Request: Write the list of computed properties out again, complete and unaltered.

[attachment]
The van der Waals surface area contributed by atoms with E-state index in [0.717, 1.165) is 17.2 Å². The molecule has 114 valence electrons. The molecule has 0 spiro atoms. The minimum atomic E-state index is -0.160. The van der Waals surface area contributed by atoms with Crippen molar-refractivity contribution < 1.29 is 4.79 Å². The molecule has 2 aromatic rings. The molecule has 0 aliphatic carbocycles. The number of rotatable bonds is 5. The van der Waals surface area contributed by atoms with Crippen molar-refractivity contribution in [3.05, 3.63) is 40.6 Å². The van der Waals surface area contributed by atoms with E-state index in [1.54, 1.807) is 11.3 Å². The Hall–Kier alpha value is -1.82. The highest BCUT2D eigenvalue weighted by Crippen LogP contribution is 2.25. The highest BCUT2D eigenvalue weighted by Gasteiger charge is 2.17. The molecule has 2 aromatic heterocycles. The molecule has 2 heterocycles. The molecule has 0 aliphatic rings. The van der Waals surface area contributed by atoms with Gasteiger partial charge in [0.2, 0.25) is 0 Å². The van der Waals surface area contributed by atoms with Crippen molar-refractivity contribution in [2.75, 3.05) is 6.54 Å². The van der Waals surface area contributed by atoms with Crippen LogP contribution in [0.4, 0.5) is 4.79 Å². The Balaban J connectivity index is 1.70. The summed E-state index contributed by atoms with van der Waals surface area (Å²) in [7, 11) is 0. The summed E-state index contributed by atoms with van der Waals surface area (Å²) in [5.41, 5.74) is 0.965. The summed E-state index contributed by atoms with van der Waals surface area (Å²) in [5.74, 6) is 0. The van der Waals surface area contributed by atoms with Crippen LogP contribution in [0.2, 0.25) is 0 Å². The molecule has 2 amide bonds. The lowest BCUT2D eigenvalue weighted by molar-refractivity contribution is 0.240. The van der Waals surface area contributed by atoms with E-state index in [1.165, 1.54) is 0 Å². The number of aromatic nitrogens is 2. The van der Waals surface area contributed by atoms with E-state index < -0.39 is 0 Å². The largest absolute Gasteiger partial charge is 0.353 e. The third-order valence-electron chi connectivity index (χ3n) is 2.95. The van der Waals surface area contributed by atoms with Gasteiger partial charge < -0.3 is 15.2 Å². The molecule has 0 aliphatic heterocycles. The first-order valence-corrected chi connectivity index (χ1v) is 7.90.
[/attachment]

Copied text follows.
The van der Waals surface area contributed by atoms with E-state index in [0.717, 1.165) is 17.2 Å². The molecule has 114 valence electrons. The molecule has 0 spiro atoms. The minimum atomic E-state index is -0.160. The van der Waals surface area contributed by atoms with Crippen molar-refractivity contribution < 1.29 is 4.79 Å². The molecule has 2 aromatic rings. The molecule has 0 aliphatic carbocycles. The number of rotatable bonds is 5. The van der Waals surface area contributed by atoms with Crippen molar-refractivity contribution in [3.05, 3.63) is 40.6 Å². The van der Waals surface area contributed by atoms with E-state index in [1.54, 1.807) is 11.3 Å². The Hall–Kier alpha value is -1.82. The highest BCUT2D eigenvalue weighted by Crippen LogP contribution is 2.25. The highest BCUT2D eigenvalue weighted by Gasteiger charge is 2.17. The molecule has 2 aromatic heterocycles. The molecule has 2 heterocycles. The molecule has 0 aliphatic rings. The van der Waals surface area contributed by atoms with Gasteiger partial charge in [0.2, 0.25) is 0 Å². The van der Waals surface area contributed by atoms with Crippen molar-refractivity contribution in [2.75, 3.05) is 6.54 Å². The van der Waals surface area contributed by atoms with Crippen LogP contribution in [0.4, 0.5) is 4.79 Å². The Balaban J connectivity index is 1.70. The summed E-state index contributed by atoms with van der Waals surface area (Å²) in [7, 11) is 0. The summed E-state index contributed by atoms with van der Waals surface area (Å²) in [5.41, 5.74) is 0.965. The summed E-state index contributed by atoms with van der Waals surface area (Å²) in [5.74, 6) is 0. The van der Waals surface area contributed by atoms with Crippen LogP contribution in [0.2, 0.25) is 0 Å². The molecule has 2 amide bonds. The lowest BCUT2D eigenvalue weighted by molar-refractivity contribution is 0.240. The van der Waals surface area contributed by atoms with E-state index in [1.165, 1.54) is 0 Å². The number of aromatic nitrogens is 2. The van der Waals surface area contributed by atoms with E-state index < -0.39 is 0 Å². The largest absolute Gasteiger partial charge is 0.353 e. The third-order valence-electron chi connectivity index (χ3n) is 2.95. The van der Waals surface area contributed by atoms with Gasteiger partial charge < -0.3 is 15.2 Å². The molecule has 0 aliphatic heterocycles. The first-order valence-corrected chi connectivity index (χ1v) is 7.90.